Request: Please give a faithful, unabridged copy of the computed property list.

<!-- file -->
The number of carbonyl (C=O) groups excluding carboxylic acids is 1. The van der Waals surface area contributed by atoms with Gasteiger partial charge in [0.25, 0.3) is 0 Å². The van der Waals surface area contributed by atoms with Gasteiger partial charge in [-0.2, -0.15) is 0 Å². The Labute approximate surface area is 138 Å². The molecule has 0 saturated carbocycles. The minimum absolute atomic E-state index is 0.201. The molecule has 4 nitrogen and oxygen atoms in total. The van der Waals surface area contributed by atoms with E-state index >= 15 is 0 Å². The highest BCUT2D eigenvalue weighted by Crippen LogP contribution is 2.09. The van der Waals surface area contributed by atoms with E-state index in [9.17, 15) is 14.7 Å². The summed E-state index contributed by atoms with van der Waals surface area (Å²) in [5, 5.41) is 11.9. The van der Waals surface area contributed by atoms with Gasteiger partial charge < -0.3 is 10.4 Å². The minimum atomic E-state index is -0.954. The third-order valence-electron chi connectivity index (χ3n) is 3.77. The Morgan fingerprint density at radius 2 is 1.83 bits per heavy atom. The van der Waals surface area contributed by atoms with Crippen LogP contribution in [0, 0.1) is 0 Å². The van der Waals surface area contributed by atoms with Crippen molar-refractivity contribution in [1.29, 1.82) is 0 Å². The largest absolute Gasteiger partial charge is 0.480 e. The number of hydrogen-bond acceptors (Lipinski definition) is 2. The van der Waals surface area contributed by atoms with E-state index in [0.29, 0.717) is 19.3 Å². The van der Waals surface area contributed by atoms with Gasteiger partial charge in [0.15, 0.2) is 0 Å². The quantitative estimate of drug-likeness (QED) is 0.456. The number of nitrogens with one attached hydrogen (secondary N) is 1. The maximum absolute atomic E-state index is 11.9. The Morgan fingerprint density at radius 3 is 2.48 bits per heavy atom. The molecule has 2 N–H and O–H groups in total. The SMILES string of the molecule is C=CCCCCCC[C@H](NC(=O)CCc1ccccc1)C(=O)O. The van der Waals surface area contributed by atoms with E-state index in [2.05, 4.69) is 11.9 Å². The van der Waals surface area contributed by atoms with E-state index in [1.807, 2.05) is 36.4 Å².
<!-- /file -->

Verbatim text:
The number of carbonyl (C=O) groups excluding carboxylic acids is 1. The van der Waals surface area contributed by atoms with Gasteiger partial charge in [0.25, 0.3) is 0 Å². The van der Waals surface area contributed by atoms with Gasteiger partial charge in [-0.2, -0.15) is 0 Å². The Labute approximate surface area is 138 Å². The molecule has 0 saturated carbocycles. The minimum absolute atomic E-state index is 0.201. The molecule has 4 nitrogen and oxygen atoms in total. The van der Waals surface area contributed by atoms with E-state index >= 15 is 0 Å². The highest BCUT2D eigenvalue weighted by Crippen LogP contribution is 2.09. The van der Waals surface area contributed by atoms with E-state index in [9.17, 15) is 14.7 Å². The summed E-state index contributed by atoms with van der Waals surface area (Å²) in [5, 5.41) is 11.9. The van der Waals surface area contributed by atoms with Gasteiger partial charge < -0.3 is 10.4 Å². The minimum atomic E-state index is -0.954. The third-order valence-electron chi connectivity index (χ3n) is 3.77. The Morgan fingerprint density at radius 2 is 1.83 bits per heavy atom. The van der Waals surface area contributed by atoms with Crippen LogP contribution in [0, 0.1) is 0 Å². The van der Waals surface area contributed by atoms with Crippen molar-refractivity contribution in [1.29, 1.82) is 0 Å². The largest absolute Gasteiger partial charge is 0.480 e. The number of hydrogen-bond acceptors (Lipinski definition) is 2. The van der Waals surface area contributed by atoms with E-state index in [0.29, 0.717) is 19.3 Å². The van der Waals surface area contributed by atoms with Gasteiger partial charge in [0.15, 0.2) is 0 Å². The quantitative estimate of drug-likeness (QED) is 0.456. The number of nitrogens with one attached hydrogen (secondary N) is 1. The maximum absolute atomic E-state index is 11.9. The Morgan fingerprint density at radius 3 is 2.48 bits per heavy atom. The molecule has 2 N–H and O–H groups in total. The SMILES string of the molecule is C=CCCCCCC[C@H](NC(=O)CCc1ccccc1)C(=O)O. The van der Waals surface area contributed by atoms with E-state index in [2.05, 4.69) is 11.9 Å². The van der Waals surface area contributed by atoms with E-state index in [1.807, 2.05) is 36.4 Å².